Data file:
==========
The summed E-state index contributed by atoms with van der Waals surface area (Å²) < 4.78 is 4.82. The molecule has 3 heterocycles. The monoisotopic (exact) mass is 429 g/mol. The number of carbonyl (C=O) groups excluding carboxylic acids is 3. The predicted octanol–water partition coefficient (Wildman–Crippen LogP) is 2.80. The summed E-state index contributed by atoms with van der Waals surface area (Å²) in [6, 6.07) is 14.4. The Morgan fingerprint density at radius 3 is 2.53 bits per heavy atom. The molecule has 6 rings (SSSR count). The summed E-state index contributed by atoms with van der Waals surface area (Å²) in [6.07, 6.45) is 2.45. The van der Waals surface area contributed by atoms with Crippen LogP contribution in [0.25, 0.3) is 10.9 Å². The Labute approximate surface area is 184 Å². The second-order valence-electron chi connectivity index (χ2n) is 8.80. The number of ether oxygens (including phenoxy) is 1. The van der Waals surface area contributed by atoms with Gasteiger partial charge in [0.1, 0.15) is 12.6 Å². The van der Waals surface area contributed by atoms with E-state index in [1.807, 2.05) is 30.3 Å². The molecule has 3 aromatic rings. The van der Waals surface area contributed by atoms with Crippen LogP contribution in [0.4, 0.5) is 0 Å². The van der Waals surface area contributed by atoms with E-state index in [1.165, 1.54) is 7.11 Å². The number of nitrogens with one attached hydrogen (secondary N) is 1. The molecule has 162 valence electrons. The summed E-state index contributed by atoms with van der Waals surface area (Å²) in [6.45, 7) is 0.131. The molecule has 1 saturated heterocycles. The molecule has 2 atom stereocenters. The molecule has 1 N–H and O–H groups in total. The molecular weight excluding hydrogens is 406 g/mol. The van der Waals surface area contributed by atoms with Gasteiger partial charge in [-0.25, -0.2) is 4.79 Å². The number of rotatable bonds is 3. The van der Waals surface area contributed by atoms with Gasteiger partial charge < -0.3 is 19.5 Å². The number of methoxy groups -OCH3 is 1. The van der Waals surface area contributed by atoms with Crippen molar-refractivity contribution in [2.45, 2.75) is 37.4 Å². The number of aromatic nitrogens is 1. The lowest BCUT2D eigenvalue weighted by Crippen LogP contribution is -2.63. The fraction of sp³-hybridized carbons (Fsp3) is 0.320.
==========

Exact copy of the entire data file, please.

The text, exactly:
The summed E-state index contributed by atoms with van der Waals surface area (Å²) < 4.78 is 4.82. The molecule has 3 heterocycles. The monoisotopic (exact) mass is 429 g/mol. The number of carbonyl (C=O) groups excluding carboxylic acids is 3. The predicted octanol–water partition coefficient (Wildman–Crippen LogP) is 2.80. The summed E-state index contributed by atoms with van der Waals surface area (Å²) in [6, 6.07) is 14.4. The Morgan fingerprint density at radius 3 is 2.53 bits per heavy atom. The molecule has 6 rings (SSSR count). The summed E-state index contributed by atoms with van der Waals surface area (Å²) in [6.07, 6.45) is 2.45. The van der Waals surface area contributed by atoms with Crippen LogP contribution in [0.25, 0.3) is 10.9 Å². The Labute approximate surface area is 184 Å². The second-order valence-electron chi connectivity index (χ2n) is 8.80. The number of ether oxygens (including phenoxy) is 1. The van der Waals surface area contributed by atoms with Gasteiger partial charge in [0.1, 0.15) is 12.6 Å². The van der Waals surface area contributed by atoms with E-state index in [1.807, 2.05) is 30.3 Å². The molecule has 3 aromatic rings. The van der Waals surface area contributed by atoms with Crippen LogP contribution in [0.4, 0.5) is 0 Å². The van der Waals surface area contributed by atoms with E-state index in [1.165, 1.54) is 7.11 Å². The number of nitrogens with one attached hydrogen (secondary N) is 1. The molecule has 162 valence electrons. The summed E-state index contributed by atoms with van der Waals surface area (Å²) in [6.45, 7) is 0.131. The molecule has 1 saturated heterocycles. The molecule has 2 atom stereocenters. The molecule has 1 N–H and O–H groups in total. The molecular weight excluding hydrogens is 406 g/mol. The van der Waals surface area contributed by atoms with Gasteiger partial charge in [-0.25, -0.2) is 4.79 Å². The number of rotatable bonds is 3. The van der Waals surface area contributed by atoms with Gasteiger partial charge < -0.3 is 19.5 Å². The number of methoxy groups -OCH3 is 1. The van der Waals surface area contributed by atoms with Crippen molar-refractivity contribution in [2.45, 2.75) is 37.4 Å². The number of aromatic nitrogens is 1. The lowest BCUT2D eigenvalue weighted by Crippen LogP contribution is -2.63. The fraction of sp³-hybridized carbons (Fsp3) is 0.320.